I am just emerging from our [MFA] admissions reading process at Syracuse, so I haven’t been reading besides that lately: I read half of our 300 (40-page) applicant manuscripts. That’s always interestinga kind of snapshot of this generation of young American writers. The one trend I’ve noted over my 10 years of doing this is that the field keeps getting betterused to be we could eliminate about a third of the applicants just because they weren’t in the ballpark. But nowmaybe because of the quality of undergrad programsnearly all of the 300 were seriously worth considering. It’s a fun process because, in spite of the volume of the reading, there are always a handful of writers that just floor you. And they leap out of the crowd, and it’s not exactly easy to say whyjust some mysterious intelligence. But before all that, I was reading and rereading the Volokhonsky and Pevear translation of Gogol’s Dead Soulsit has a staggeringly wonderful introduction (one of those intros that gets you excited about writing, and all the possibilities of literature), and the text itself gave me some idea of how Gogol might have written if he’d written in Englishfunny and fast and beautifully sub-literate. I’m looking forward to the new Ethan Canin and Jhumpa Lahiri books. I stumbled on a really cool Doestoyevsky story I’d never read before, called Bobok. It’s a bizarre and weirdly shaped story in which a guy develops the ability to hear the dead, and the dead arewell, petty and horny and class-obsessed. Just like the living, I guess. Only with less hopping around.Having participated in a web-based roundtable discussion on Nicholson Baker’s Human Smoke (soon to be posted) and having seen a trio of reviews, the most ludicrous of which characterized the book as dangerous, I am looking forward to more, uh, elucidation. Stay tuned.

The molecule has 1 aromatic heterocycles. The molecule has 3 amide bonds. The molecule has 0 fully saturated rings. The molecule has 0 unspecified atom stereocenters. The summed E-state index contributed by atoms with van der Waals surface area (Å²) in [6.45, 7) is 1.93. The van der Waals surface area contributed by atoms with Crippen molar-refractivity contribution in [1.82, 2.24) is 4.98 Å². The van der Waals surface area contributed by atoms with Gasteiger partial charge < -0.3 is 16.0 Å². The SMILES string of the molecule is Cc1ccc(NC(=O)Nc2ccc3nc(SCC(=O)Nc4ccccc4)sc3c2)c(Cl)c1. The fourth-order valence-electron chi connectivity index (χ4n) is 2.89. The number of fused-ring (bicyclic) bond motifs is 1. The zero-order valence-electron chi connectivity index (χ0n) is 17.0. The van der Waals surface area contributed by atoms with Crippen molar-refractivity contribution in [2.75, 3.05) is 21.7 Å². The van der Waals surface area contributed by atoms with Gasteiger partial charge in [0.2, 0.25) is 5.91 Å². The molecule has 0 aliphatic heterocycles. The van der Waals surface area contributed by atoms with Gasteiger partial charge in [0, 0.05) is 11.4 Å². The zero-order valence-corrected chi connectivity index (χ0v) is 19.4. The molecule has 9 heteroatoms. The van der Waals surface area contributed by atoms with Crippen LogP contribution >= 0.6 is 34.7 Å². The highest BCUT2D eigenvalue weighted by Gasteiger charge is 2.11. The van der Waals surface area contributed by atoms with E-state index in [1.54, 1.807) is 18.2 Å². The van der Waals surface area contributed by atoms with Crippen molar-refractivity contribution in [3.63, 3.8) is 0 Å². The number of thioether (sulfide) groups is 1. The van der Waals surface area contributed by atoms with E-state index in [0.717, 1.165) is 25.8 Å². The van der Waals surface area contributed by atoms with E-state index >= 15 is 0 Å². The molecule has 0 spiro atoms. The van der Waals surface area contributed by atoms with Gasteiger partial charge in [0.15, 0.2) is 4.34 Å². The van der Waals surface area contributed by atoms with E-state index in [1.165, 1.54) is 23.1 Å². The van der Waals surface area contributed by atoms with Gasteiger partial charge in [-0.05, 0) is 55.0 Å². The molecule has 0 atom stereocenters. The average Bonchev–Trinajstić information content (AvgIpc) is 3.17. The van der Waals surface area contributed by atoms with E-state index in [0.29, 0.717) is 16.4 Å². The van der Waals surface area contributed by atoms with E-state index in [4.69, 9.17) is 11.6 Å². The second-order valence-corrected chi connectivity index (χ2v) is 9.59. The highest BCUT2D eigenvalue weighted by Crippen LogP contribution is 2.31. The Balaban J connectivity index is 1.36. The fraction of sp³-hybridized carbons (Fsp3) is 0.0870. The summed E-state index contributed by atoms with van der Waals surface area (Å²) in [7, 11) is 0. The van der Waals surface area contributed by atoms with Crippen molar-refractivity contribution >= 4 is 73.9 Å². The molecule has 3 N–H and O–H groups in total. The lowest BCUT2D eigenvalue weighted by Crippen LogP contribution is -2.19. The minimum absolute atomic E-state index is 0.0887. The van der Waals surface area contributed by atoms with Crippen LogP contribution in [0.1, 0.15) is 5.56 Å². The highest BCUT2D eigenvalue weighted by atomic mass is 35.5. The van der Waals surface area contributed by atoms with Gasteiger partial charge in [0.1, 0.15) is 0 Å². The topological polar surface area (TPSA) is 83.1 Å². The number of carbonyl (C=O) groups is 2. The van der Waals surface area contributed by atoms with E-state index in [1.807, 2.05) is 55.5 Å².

Chasing the Flame: Sergio Vieira de Mello and the Fight to Save the World by Samantha PowerPower crashed into recent headlines based on her intemperate (for a campaign advisor) remarks regarding Sen. Clinton. No doubt this raises Power’s name recognition more than the Pulitzer Prize that she garnered for her remarkable book, A Problem From Hell: America and the Age of Genocide. And certainly more than writing about United Nations officials like Sergio Vieira de Mello, who was involved in global flashpoints like Cambodia, East Timor, Lebanon, and so on until he was killed in a suicide bombing at the U.N. offices in Iraq in 2003. Power uses de Mello’s humanitarian activities as an effective lens through which to assess the international apparatus and responses to peacekeeping and life-saving imperatives. Not the least point of Power’s tome is the extraordinary individual her subject was.